Presented by Prof. Chris Menzel (Texas A & M University)

Possibilism is typically understood to be the view that there are — in the broadest sense — mere possibilia, that is, things (like Wittgenstein’s possible children) that don’t actually exist but which could have existed. The denial of possibilism is known as actualism. In this talk I will begin by providing a brief overview of the historical origins and development of possibilism. As I’ll note, possibilism is an answer to one aspect of the more general problem of nonexistent objects, that is, our apparent ability to  think, talk, and reason about things — like griffins, centaurs, and Wittgenstein’s possible children — that intuitively don’t exist. Modern iterations of possibilism focus in addition upon the simple and elegant quantified modal logic that possibilism appears to yield. Surprisingly, two of the best known proponents of modern possibilism — Bernard Linsky and Edward Zalta (1994) — argue that possibilism can in fact be reframed as a species of actualism. More recently, Timothy Williamson (2013) has piled on, arguing that the classical distinction between possibilism and actualism is really just a morass of confusion, and he offers an alternative distinction in its place (between necessitism and contingentism) that he claims is more useful. I agree that Linsky and Zalta are on to something — the traditional understanding of the distinction, though not incoherent, is too weak of itself to prevent their reframing. In the last part of my talk, I will suggest an alternative definition of the distinction that retains the flavor of the original but keeps Linsky and Zalta (and Williamson, for that matter) in the possibilist box where they belong.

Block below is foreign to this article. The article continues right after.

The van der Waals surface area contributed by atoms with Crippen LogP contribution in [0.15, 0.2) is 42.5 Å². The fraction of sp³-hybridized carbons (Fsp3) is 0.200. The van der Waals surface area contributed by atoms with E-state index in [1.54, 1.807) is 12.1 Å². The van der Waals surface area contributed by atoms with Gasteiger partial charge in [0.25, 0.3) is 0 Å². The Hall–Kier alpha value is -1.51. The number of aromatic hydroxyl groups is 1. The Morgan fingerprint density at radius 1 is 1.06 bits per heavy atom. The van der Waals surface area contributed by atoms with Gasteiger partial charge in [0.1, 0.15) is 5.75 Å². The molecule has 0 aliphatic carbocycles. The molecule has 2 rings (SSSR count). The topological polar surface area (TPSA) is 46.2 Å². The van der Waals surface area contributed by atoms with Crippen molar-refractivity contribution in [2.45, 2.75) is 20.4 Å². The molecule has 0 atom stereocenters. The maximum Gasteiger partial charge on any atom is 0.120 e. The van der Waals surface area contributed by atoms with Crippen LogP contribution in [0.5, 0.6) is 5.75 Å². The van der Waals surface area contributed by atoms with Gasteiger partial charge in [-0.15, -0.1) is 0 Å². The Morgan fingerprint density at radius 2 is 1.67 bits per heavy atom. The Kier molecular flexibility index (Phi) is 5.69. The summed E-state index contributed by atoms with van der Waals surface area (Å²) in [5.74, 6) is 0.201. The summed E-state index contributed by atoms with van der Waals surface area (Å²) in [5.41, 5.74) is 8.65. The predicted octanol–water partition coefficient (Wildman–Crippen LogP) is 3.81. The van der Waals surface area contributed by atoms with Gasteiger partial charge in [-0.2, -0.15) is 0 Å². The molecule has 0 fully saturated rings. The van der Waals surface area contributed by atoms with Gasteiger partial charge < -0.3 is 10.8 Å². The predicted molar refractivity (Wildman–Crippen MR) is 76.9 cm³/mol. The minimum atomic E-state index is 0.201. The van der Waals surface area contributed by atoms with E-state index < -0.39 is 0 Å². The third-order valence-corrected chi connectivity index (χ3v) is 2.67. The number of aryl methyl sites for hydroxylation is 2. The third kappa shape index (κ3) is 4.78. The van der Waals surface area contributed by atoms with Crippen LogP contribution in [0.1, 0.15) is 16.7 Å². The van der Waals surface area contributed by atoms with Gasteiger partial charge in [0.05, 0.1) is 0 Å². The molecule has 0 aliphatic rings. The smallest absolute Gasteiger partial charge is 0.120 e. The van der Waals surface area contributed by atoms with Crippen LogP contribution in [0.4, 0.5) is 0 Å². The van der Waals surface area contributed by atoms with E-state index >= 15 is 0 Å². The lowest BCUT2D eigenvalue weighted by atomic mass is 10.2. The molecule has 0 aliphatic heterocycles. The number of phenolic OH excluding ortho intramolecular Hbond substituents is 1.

Please email Guillermo Badia if you are interested in attending